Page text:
Wednesday, November 23, 2011

Kindle Fire

It's not often that cnet's Eric Franklin and I both talk about the same thing. In fact, I tend to avoid discussing too many tech things in part because I don't want to be mistaken for him - he's an expert in his field, and electronics are his field.

Last week, however, my Kindle Fire arrived.

Fair warning: This post has three videos in it, so those of you reading via RSS (or Kindle) may not be able to see the videos. I've filled in text overviews so that the videos are optional, and I am really hoping that their formatting doesn't make this entry illegible for you.

When gaming, I like having two copies of the necessary books - one for the GM and one for the player(s). Having a tablet gives me a shortcut for this - I can have one print copy for the players, and then the tablet for my own reference. DriveThruRPG has been a godsend for me on several fronts - and, with the addition of my Fire, it has potential to be even more useful (and dangerous to my wallet).

Some of you may recall that I have a Kindle DX that I have been using to read PDF files for several years, now. As a pure reader, it was exceptional ... most of the time.

Some of you may also recall that there is one PDF that has been the bane of my Kindle's existence: Houses of the Blooded.

It took upwards of ten minutes to render a single page of this particular file on the DX, which made for some very frustrating reading. Even then, the render was ... less-than-perfect. And the "convert" option that Amazon advertised turned it into an unreadable hash. So did conversion via Calibre.

Now, keep in mind: I have had my Fire all of two days at this point.  There is probably something I'm overlooking for one or more of these programs that would improve the few negative portions of this experience.

So here is my Kindle Fire with its built-in PDF reader showing how it can read Houses of the Blooded:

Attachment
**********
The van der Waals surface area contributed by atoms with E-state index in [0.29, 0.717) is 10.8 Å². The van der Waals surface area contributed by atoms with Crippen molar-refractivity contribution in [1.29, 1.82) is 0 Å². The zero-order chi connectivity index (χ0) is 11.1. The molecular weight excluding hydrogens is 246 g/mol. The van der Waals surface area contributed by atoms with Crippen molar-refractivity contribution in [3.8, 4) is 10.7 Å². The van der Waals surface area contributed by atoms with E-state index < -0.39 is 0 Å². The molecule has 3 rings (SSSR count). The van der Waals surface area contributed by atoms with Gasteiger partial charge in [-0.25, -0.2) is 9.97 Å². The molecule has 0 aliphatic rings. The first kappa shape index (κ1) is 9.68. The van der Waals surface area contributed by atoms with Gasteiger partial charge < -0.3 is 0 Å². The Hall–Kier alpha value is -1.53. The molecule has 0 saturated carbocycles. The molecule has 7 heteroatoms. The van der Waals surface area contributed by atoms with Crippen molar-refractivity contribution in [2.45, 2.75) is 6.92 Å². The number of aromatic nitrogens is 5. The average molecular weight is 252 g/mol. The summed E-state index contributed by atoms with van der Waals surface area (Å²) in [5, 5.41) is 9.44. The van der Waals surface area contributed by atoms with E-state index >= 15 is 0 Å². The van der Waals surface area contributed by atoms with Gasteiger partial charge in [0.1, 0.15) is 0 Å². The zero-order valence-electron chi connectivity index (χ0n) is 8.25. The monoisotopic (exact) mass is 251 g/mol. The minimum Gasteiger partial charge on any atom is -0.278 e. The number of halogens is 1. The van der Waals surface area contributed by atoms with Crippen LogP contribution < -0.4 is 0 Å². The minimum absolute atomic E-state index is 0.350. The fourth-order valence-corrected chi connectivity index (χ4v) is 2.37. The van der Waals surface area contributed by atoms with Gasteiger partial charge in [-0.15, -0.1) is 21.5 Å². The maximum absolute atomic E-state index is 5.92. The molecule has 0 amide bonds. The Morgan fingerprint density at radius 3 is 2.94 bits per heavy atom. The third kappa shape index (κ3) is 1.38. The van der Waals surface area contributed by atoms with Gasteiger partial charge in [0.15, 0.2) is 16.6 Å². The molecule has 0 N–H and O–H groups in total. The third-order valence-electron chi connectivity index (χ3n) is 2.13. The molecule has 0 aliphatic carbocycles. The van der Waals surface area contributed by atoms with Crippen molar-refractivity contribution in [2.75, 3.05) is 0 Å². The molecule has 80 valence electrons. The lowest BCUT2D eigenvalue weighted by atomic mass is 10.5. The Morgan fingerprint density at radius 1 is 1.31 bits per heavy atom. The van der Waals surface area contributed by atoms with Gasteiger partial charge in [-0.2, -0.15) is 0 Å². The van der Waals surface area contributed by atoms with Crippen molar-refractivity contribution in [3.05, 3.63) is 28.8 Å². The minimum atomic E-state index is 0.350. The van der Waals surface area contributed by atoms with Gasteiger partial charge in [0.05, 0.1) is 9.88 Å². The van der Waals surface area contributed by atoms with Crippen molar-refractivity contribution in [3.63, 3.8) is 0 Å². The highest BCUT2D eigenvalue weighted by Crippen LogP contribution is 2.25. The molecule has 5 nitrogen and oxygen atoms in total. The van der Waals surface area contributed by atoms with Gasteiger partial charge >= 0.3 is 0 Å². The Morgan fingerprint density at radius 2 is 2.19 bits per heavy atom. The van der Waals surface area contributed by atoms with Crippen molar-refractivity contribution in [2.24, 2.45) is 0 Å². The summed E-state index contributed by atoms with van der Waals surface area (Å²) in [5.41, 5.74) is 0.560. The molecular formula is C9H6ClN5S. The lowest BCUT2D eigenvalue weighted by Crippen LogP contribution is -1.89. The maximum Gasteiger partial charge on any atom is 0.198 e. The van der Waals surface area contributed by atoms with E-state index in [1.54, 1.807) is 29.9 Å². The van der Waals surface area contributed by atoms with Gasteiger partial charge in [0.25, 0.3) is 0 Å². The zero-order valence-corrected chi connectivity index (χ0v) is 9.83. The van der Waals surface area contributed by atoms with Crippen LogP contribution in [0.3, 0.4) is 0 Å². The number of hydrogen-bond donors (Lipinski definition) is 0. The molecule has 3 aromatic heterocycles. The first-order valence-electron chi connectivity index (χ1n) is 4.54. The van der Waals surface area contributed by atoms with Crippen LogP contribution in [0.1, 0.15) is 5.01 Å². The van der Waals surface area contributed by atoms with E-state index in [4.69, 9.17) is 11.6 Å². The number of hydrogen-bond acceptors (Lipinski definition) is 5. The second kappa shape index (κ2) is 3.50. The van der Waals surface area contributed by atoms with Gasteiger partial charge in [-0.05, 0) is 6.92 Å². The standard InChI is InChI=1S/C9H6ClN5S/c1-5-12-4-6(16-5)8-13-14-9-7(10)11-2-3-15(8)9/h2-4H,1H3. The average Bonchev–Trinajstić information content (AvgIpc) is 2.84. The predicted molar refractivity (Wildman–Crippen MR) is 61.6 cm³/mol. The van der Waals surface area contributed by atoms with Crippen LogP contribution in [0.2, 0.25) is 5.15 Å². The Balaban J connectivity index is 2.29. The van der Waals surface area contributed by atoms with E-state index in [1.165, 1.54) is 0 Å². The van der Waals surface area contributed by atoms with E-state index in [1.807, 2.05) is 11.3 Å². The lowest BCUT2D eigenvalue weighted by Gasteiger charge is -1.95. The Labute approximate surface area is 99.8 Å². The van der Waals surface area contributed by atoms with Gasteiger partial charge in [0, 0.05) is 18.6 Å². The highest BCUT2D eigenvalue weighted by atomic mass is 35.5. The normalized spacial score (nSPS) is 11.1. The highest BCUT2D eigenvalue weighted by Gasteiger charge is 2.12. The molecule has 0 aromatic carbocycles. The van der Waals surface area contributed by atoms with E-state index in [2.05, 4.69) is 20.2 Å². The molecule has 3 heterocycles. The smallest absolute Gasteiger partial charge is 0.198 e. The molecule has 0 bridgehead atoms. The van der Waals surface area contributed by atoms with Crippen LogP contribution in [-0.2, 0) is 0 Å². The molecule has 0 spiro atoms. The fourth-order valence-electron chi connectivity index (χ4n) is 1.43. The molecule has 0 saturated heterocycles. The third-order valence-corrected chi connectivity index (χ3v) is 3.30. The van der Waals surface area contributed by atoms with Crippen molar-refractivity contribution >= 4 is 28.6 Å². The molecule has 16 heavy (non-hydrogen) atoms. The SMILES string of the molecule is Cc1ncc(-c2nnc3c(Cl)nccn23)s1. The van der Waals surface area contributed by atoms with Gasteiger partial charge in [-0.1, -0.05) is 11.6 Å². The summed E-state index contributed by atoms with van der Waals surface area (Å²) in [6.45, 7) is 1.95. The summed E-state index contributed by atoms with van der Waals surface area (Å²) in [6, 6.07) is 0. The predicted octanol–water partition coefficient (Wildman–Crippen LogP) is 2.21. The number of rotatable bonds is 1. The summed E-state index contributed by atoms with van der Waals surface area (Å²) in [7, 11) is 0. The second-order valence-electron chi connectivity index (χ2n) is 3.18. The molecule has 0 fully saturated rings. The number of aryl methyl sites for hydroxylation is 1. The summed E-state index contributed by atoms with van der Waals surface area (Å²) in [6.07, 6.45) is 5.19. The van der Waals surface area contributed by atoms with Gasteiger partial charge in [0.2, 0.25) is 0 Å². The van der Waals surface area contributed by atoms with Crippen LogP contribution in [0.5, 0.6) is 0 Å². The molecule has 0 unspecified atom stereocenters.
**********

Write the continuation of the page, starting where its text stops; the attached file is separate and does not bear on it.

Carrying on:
Not too shabby. It loads quickly, it scrolls smoothly, it zooms well.  In fact if I were just reading the PDF and not trying to use it to run a game, I'd use this built-in reader nearly every time. It's fast, it's smooth, and it looks good. Not only that, but it remembers where I left off.

But it won't work At The Table, because there's no search option. If I don't know what page something is on, I have no fast way to look it up.

Adobe also produced a version of their Acrobat Reader for the Android Platorm.  It's free for the Fire, so I gave that one a spin, too.

I was less impressed with this one.  It was slower than the built-in reader, and just plain didn't look as good. But it has a few bells and whistles that the barebones reader lacked. Most notably, the ability to search the file.

For a free At The Table file reader, this one gets the nod - If I'm looking for a rule, I can search for a word that is in that rule and have a shot at finding it relatively quickly.

Finally, I used QuickOffice Pro - it's not free, though. This software allows you to open more than just PDF files - there is a free version that lets you read these other files, but not change them.  The pro version lets you both open and modify Word and Excel files and, as an added bonus, lets you read PDF files.

It had a few rendering artifacts here and there, but on the whole it was much faster than the Adobe software AND was searchable.  If I were using my Fire at the table, this is the app I would use. QuickOffice can integrate itself with your Dropbox and Google Docs, too, making it easy to put the files onto your Fire without needing to move them around (most of my DriveThruRPG library has been migrating to my DropBox as a convenient storage area).

All in all, I will definitely be packing my Fire along as a game aid. For the first time to see if it's as useful as having the book (without being too distracting). After that, I suspect it'll be just another game aid. Much like dice or pencils are.

No comments:

Post a Comment